Dr. Ernest Evans Examines Rising Crime Impact On Kansas Midterm Elections

This morning we want to feature the word of a criminology expert trusted columnist.

We thank Dr. Evans for sending this note our way that offers an alternative perspective on the aftermath of the election.

Here's the word . . .

Dr. Ernest Evans: Kansas Election Returns Reflect National Trends

In the weeks leading up to the election, the national polls indicated that two of the top issues concerning voters were crime and abortion rights.  The polls further indicated that voters concerned about abortion rights were inclined to vote Democratic, and that voters concerned about crime were inclined to vote Republican.

These poll results played out in the results of the elections in Kansas.  In the two most closely watched statewide races—the governorship and the attorney general—a Democrat won the governor's race and a Republican won the attorney general's race. As we saw from the high turnout in the August 2, 2022 referendum on abortion rights, the issue of abortion is of concern to many people in Kansas.  With the legislature having a firm GOP majority there is a lot of concern that this legislature might pass highly restrictive laws on abortion.  Governor Kelly focused her campaign heavily on such fears, and it clearly played a major role in her successful re-election campaign.

But, voters are also concerned about the national rise in crime that began in the last few months of 2019—a rise that has affected Kansas.  So, for attorney general they elected the strongly conservative, law-and-order candidate Kris Kobach.  So, in offices that deal with the abortion issue the Democrats tended to win, and in offices dealing with crime the Republicans tended to win.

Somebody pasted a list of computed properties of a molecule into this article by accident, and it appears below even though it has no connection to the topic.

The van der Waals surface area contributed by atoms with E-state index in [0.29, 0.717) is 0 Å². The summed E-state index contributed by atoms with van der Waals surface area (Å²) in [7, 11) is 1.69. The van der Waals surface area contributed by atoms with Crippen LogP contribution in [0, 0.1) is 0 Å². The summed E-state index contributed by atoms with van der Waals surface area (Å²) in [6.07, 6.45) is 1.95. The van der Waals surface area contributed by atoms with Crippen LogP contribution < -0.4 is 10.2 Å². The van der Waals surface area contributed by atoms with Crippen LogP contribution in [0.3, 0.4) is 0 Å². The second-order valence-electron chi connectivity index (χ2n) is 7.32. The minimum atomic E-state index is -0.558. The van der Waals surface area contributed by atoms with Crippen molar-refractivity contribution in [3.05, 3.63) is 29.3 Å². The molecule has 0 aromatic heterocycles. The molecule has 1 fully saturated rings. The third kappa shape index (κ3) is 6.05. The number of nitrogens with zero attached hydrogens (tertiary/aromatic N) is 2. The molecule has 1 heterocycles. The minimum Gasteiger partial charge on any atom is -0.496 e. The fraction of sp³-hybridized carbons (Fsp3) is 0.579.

The state of New York shows how these issues of abortion and crime played out on the national level.  In New York the abortion issue was not important in the election because the state legislature is solidly Democratic and hence totally unwilling to pass any major restrictions on abortion rights.  What was important in the New York governor's race was the crime issue:  New York City has seen a sharp rise in crime in the past year, and that increase has spilled over into the city's suburbs and into the upstate areas of the state.

The Republican candidate for governor, Lee Zeldin, made crime a central issue of his campaign against incumbent Democrat Kathy Hochel.  He ended up losing the race 53% to 47%--but he did much better than the GOP's gubernatorial candidate did in 2018; in that race the Democrat won by a margin of 59% to 36%.

The issues of crime and abortion rights show no signs of going away.  So, for some time to come we can expect the Democrats to do well in races that are focused on abortion rights and Republican to do well in races that are focused on keeping crime under control.

Developing . . .